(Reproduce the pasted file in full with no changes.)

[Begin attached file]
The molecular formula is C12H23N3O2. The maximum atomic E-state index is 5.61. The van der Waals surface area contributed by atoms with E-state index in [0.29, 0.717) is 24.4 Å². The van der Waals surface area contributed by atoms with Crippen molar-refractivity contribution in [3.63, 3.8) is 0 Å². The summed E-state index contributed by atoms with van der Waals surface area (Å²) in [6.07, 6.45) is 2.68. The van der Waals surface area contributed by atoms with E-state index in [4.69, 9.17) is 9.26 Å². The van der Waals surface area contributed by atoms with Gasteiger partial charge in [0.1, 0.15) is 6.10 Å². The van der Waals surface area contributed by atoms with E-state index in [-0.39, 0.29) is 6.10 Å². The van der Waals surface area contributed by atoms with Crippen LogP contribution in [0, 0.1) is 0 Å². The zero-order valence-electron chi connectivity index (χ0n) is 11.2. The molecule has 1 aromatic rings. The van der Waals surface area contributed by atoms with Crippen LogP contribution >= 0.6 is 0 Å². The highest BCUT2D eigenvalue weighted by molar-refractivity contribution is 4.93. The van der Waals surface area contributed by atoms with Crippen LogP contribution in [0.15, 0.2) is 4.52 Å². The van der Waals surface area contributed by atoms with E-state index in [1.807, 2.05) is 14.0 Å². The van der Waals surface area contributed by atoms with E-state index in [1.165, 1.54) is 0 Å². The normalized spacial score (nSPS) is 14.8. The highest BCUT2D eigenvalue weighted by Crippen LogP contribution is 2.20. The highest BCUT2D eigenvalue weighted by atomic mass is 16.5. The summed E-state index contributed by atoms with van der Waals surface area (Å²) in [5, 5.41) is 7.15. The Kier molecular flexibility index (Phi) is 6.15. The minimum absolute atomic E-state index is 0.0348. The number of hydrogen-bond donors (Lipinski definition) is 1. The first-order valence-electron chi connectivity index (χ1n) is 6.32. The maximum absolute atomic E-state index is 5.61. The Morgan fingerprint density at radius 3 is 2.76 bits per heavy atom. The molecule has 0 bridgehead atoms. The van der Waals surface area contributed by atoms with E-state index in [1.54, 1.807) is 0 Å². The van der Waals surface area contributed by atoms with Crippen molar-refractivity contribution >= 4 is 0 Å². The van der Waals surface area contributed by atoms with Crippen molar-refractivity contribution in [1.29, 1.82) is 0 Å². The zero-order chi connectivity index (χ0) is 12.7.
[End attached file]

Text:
The molecular formula is C12H23N3O2. The maximum atomic E-state index is 5.61. The van der Waals surface area contributed by atoms with E-state index in [0.29, 0.717) is 24.4 Å². The van der Waals surface area contributed by atoms with Crippen molar-refractivity contribution in [3.63, 3.8) is 0 Å². The summed E-state index contributed by atoms with van der Waals surface area (Å²) in [6.07, 6.45) is 2.68. The van der Waals surface area contributed by atoms with E-state index in [4.69, 9.17) is 9.26 Å². The van der Waals surface area contributed by atoms with Gasteiger partial charge in [0.1, 0.15) is 6.10 Å². The van der Waals surface area contributed by atoms with E-state index in [-0.39, 0.29) is 6.10 Å². The van der Waals surface area contributed by atoms with Crippen LogP contribution in [0, 0.1) is 0 Å². The zero-order valence-electron chi connectivity index (χ0n) is 11.2. The molecule has 1 aromatic rings. The van der Waals surface area contributed by atoms with Crippen LogP contribution >= 0.6 is 0 Å². The highest BCUT2D eigenvalue weighted by molar-refractivity contribution is 4.93. The van der Waals surface area contributed by atoms with Crippen LogP contribution in [0.15, 0.2) is 4.52 Å². The van der Waals surface area contributed by atoms with E-state index in [1.807, 2.05) is 14.0 Å². The van der Waals surface area contributed by atoms with E-state index in [1.165, 1.54) is 0 Å². The normalized spacial score (nSPS) is 14.8. The highest BCUT2D eigenvalue weighted by Crippen LogP contribution is 2.20. The highest BCUT2D eigenvalue weighted by atomic mass is 16.5. The summed E-state index contributed by atoms with van der Waals surface area (Å²) in [5, 5.41) is 7.15. The Kier molecular flexibility index (Phi) is 6.15. The minimum absolute atomic E-state index is 0.0348. The number of hydrogen-bond donors (Lipinski definition) is 1. The first-order valence-electron chi connectivity index (χ1n) is 6.32. The maximum absolute atomic E-state index is 5.61. The Morgan fingerprint density at radius 3 is 2.76 bits per heavy atom. The molecule has 0 bridgehead atoms. The van der Waals surface area contributed by atoms with E-state index in [1.54, 1.807) is 0 Å². The van der Waals surface area contributed by atoms with Crippen molar-refractivity contribution >= 4 is 0 Å². The van der Waals surface area contributed by atoms with Crippen molar-refractivity contribution in [1.29, 1.82) is 0 Å². The zero-order chi connectivity index (χ0) is 12.7.